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Global Variables

For developers coming from solidity, this concept will be similar to how the global block variable exposes a series of block values. The idea is the same in Aztec. Developers can access a namespace of values made available in each function.

Aztec has two execution environments, Private and Public. Each execution environment contains a different global variables object.

Private Global Variables

private-global-variables
struct PrivateGlobalVariables {
chain_id: Field,
version: Field,
}
Source code: /noir-projects/aztec-nr/aztec/src/context/globals/private_global_variables.nr#L5-L10 (aztec-packages-v0.24.0)

The private global variables contain:

Chain Id

The chain id differs depending on which Aztec instance you are on ( NOT the Ethereum hardfork that the rollup is settling to ). On original deployment of the network, this value will be 1.

context.chain_id();

Version

The version number indicates which Aztec hardfork you are on. The Genesis block of the network will have the version number 1.

context.version();

Public Global Variables

global-variables
struct GlobalVariables {
chain_id : Field,
version : Field,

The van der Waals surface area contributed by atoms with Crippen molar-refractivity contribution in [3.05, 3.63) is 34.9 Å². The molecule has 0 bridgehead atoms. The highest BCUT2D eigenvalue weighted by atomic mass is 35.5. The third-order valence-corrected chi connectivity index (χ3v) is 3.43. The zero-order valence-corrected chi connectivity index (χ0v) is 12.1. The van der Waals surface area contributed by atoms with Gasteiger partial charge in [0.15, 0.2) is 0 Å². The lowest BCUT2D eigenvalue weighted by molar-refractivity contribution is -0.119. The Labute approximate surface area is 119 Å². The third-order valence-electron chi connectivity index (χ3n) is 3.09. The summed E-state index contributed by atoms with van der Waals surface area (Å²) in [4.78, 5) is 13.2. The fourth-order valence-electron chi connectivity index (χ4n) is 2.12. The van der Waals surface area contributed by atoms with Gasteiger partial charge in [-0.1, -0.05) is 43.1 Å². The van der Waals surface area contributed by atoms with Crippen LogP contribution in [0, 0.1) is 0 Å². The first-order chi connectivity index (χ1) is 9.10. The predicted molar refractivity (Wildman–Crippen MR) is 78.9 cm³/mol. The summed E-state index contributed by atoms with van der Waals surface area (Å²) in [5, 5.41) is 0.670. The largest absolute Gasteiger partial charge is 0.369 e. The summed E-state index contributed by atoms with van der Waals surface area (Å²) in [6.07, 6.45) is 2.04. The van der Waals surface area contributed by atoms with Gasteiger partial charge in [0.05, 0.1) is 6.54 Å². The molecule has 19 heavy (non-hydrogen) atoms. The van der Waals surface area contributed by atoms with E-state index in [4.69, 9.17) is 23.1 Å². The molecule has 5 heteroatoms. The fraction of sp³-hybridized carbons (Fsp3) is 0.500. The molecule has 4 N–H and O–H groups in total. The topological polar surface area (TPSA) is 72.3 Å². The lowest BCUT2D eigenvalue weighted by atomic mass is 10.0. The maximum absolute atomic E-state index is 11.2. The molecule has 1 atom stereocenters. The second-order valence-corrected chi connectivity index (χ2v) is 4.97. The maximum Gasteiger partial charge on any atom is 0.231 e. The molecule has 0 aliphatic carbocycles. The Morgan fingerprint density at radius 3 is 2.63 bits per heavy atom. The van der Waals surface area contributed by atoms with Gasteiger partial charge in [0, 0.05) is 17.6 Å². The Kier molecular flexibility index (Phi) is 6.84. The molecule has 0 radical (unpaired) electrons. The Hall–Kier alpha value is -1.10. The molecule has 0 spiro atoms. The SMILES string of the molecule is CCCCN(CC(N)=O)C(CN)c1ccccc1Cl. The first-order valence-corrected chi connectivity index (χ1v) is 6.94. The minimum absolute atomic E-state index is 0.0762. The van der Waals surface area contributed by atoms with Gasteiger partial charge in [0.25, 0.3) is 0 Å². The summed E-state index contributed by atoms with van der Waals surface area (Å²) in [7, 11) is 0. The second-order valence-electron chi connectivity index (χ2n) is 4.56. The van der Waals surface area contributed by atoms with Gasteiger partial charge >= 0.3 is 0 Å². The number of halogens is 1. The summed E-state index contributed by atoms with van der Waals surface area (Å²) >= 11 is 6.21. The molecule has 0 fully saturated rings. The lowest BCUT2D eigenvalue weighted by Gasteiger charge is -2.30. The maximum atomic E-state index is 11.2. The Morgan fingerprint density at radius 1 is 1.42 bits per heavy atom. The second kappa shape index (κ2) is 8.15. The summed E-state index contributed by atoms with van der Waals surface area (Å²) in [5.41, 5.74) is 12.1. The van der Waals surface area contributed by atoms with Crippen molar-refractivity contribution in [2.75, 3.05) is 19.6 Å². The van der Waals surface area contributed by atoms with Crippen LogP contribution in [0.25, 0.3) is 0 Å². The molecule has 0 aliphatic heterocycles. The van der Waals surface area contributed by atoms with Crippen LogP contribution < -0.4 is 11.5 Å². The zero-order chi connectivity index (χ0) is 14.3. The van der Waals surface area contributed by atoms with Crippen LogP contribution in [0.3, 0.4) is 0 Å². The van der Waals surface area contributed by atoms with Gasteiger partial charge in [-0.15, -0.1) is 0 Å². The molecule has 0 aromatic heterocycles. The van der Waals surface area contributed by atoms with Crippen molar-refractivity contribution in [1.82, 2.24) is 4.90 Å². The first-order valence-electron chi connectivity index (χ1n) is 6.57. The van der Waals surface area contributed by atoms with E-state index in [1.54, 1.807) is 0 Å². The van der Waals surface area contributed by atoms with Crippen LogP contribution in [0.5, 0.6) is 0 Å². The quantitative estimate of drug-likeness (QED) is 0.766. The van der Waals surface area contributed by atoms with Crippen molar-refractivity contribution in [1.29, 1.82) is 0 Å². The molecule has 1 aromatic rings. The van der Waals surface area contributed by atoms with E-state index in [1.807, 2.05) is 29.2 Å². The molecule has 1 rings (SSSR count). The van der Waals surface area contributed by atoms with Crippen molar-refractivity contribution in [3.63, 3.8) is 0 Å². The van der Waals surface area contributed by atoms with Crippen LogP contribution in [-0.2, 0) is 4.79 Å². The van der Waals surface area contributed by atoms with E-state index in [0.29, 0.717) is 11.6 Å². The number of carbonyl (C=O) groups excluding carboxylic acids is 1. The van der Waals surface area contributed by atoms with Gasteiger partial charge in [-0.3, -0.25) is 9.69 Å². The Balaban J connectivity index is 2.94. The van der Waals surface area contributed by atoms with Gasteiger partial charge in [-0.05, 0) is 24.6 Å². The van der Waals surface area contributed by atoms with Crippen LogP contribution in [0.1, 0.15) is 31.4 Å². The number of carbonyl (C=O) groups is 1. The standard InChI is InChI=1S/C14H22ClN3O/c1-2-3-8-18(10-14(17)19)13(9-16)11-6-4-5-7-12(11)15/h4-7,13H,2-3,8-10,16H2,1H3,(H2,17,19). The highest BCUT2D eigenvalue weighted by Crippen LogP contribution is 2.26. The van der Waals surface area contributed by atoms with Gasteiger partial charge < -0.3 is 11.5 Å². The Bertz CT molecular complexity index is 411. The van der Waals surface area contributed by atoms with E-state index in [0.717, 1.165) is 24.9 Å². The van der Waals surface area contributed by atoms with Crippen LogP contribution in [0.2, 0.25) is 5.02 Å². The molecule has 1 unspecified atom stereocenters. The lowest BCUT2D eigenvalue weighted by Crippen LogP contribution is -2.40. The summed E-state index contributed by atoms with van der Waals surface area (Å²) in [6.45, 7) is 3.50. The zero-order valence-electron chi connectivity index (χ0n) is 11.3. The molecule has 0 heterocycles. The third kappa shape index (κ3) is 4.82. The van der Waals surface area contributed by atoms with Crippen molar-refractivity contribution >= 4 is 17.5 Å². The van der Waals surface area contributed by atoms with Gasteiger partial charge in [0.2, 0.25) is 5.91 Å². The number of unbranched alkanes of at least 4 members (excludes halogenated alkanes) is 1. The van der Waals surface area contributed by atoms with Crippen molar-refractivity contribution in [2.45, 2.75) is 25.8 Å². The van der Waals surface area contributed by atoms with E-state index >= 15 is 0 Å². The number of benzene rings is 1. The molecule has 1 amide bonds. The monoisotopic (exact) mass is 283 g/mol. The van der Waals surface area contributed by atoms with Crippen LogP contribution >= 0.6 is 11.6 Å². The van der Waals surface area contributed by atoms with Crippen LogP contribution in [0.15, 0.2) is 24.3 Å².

block_number : Field,
timestamp : Field,
coinbase : EthAddress,
fee_recipient : AztecAddress,
}
Source code: /noir-projects/noir-protocol-circuits/src/crates/types/src/abis/global_variables.nr#L8-L17 (aztec-packages-v0.24.0)

The public global variables contain the values present in the private global variables described above, with the addition of:

Timestamp

The timestamp is the unix timestamp in which the block has been executed. The value is provided by the block's proposer (therefore can have variance). This value will always increase.

context.timestamp();

Block Number

The block number is a sequential identifier that labels each individual block of the network. This value will be the block number of the block the accessing transaction is included in. The block number of the genesis block will be 1, with the number increasing by 1 for every block after.

context.block_number();
Why do the available global variables differ per execution environment?

The global variables are constrained by the proving environment. In the case of public functions, they are executed on a sequencer that will know the timestamp and number of the next block ( as they are the block producer ). In the case of private functions, we cannot be sure which block our transaction will be included in, hence we can not guarantee values for the timestamp or block number.